Improperly sorted trash will soon bring fines, says commission director
Garbage sorting has become a hot issue around the country, especially after Shanghai began implementing a mandatory regulation on July 1.
Beijing, as a forerunner in environmental protection, has thus been expected to follow suit.
The capital of the country has long been campaigning for sorting and recycling household waste, as part of its environmental drive for sustainable growth, local media reported.
Revising an existing local regulation on sorting residential waste, which was issued in 2012, has been included in the city’s legislation plan for the 2018-20 period, said Sun Xinjun, director of the Beijing Commission of Urban Management.
The current regulation delegates garbage sorting responsibilities to government departments, property management groups and other organizations. It also gives rules for sanitation companies, outlining how they’re responsible for waste collection, transportation and treatment.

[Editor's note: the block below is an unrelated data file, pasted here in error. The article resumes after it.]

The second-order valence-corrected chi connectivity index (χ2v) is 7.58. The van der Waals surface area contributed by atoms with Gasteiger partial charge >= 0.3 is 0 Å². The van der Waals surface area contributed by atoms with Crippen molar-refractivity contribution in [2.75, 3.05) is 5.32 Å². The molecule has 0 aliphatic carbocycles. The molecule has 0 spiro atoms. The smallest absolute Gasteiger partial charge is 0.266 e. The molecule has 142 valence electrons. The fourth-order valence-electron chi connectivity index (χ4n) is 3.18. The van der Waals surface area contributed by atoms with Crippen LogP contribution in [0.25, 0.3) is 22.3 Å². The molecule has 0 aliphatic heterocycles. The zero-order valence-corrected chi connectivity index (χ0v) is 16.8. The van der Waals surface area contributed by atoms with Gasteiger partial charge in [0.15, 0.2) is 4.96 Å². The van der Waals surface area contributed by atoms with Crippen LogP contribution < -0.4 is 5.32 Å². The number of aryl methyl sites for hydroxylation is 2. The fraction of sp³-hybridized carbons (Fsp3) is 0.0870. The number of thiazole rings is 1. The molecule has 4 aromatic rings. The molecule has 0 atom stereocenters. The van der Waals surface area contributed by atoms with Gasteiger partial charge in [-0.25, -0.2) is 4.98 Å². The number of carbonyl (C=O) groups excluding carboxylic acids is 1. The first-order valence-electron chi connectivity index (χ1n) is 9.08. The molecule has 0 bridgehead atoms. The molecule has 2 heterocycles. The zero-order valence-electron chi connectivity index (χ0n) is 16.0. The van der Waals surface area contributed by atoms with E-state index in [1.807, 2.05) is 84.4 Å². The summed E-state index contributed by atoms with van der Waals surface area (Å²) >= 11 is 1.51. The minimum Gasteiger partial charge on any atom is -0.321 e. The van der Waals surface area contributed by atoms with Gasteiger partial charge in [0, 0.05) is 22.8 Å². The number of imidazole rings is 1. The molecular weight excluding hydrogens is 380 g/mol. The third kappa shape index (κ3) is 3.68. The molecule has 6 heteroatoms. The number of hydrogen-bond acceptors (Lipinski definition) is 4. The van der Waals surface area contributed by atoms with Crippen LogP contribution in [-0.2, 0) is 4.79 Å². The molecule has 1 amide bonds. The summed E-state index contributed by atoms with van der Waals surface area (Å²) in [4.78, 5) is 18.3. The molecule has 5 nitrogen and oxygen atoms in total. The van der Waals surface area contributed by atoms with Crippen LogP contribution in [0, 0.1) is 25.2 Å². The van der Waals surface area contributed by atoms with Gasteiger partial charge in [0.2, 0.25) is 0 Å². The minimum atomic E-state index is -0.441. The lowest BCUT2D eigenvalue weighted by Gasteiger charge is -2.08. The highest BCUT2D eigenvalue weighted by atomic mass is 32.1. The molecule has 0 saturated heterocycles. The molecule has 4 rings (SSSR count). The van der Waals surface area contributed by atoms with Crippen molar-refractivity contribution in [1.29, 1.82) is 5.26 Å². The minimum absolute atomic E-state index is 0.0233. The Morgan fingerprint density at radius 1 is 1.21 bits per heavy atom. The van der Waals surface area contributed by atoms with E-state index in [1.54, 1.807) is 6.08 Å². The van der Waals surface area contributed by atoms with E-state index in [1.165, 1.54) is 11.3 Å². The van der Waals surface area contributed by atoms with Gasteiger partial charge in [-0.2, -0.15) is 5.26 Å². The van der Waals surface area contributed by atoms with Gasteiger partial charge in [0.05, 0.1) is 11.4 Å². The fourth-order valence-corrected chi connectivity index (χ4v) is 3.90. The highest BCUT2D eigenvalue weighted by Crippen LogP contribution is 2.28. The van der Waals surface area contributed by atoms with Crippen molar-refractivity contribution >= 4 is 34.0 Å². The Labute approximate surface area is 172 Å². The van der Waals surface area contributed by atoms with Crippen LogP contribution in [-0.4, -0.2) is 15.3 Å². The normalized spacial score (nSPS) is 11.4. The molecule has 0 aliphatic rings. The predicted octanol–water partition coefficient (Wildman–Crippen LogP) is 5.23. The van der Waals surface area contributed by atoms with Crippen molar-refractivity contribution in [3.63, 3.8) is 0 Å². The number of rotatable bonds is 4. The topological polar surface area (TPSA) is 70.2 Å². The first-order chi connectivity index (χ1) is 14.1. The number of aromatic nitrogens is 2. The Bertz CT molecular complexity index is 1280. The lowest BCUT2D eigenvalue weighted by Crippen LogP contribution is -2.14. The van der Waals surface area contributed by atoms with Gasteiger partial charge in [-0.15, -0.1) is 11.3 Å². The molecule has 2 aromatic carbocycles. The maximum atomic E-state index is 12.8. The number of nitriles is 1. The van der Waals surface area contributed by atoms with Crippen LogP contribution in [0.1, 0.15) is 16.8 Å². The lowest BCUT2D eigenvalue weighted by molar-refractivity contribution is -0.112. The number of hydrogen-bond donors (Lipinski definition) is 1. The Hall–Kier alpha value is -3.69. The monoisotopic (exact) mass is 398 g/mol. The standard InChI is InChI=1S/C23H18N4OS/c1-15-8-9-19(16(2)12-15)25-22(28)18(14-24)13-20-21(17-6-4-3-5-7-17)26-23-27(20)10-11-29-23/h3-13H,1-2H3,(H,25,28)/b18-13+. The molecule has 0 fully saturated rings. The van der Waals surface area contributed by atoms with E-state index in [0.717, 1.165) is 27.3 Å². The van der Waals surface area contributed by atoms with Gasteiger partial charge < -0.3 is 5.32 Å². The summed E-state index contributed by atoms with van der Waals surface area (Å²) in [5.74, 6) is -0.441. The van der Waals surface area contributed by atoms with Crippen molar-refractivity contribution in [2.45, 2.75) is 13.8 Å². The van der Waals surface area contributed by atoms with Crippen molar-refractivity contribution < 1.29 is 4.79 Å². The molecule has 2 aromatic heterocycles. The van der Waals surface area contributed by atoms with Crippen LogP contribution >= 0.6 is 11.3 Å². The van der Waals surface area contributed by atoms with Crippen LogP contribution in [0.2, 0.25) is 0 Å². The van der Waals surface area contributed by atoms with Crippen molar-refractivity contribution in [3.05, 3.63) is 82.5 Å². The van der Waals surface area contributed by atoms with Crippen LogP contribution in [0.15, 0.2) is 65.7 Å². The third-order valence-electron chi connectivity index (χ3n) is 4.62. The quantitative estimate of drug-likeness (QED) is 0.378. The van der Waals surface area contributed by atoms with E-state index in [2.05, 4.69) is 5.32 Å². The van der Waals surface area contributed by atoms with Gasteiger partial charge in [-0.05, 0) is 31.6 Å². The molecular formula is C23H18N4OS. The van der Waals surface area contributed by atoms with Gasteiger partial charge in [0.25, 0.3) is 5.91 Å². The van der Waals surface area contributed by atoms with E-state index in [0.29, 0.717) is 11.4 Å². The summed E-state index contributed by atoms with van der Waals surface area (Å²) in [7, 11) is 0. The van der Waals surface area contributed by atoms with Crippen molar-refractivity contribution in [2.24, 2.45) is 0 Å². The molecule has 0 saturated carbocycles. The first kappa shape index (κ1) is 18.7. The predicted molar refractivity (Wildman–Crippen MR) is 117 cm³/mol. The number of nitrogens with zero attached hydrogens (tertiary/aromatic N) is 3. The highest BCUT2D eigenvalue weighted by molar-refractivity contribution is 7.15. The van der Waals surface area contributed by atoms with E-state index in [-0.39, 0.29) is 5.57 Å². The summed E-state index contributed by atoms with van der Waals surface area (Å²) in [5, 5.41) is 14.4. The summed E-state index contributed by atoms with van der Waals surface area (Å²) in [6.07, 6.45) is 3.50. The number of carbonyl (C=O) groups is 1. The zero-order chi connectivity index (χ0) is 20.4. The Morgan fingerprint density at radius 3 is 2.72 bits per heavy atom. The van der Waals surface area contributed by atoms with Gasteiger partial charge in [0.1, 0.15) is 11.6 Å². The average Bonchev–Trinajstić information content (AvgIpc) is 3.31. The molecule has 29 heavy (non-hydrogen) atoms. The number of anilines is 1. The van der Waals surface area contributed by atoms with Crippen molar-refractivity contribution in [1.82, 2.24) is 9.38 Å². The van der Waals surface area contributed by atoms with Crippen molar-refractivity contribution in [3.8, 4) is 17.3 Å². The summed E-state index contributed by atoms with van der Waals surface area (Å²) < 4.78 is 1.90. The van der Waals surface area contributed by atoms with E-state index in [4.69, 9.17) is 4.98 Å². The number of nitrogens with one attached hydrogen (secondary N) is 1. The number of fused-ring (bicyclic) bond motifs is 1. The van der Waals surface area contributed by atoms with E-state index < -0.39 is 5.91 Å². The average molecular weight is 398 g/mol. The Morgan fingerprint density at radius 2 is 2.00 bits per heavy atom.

Only individuals are not subject to mandatory responsibilities. The long-awaited revision will soon change the situation, Sun said.
“Taking out the trash without sorting it properly will be illegal,” he said.
In Shanghai, violators are now fined up to 200 yuan ($30) for trash-sorting violations. The maximum penalty in Beijing will not be less than that, he said.
The expected amendment means Beijing’s waste management mechanism will see significant change, according to Wu Xiangyang, an associate research fellow at the Beijing Academy of Social Sciences. Wu was quoted by China Business News.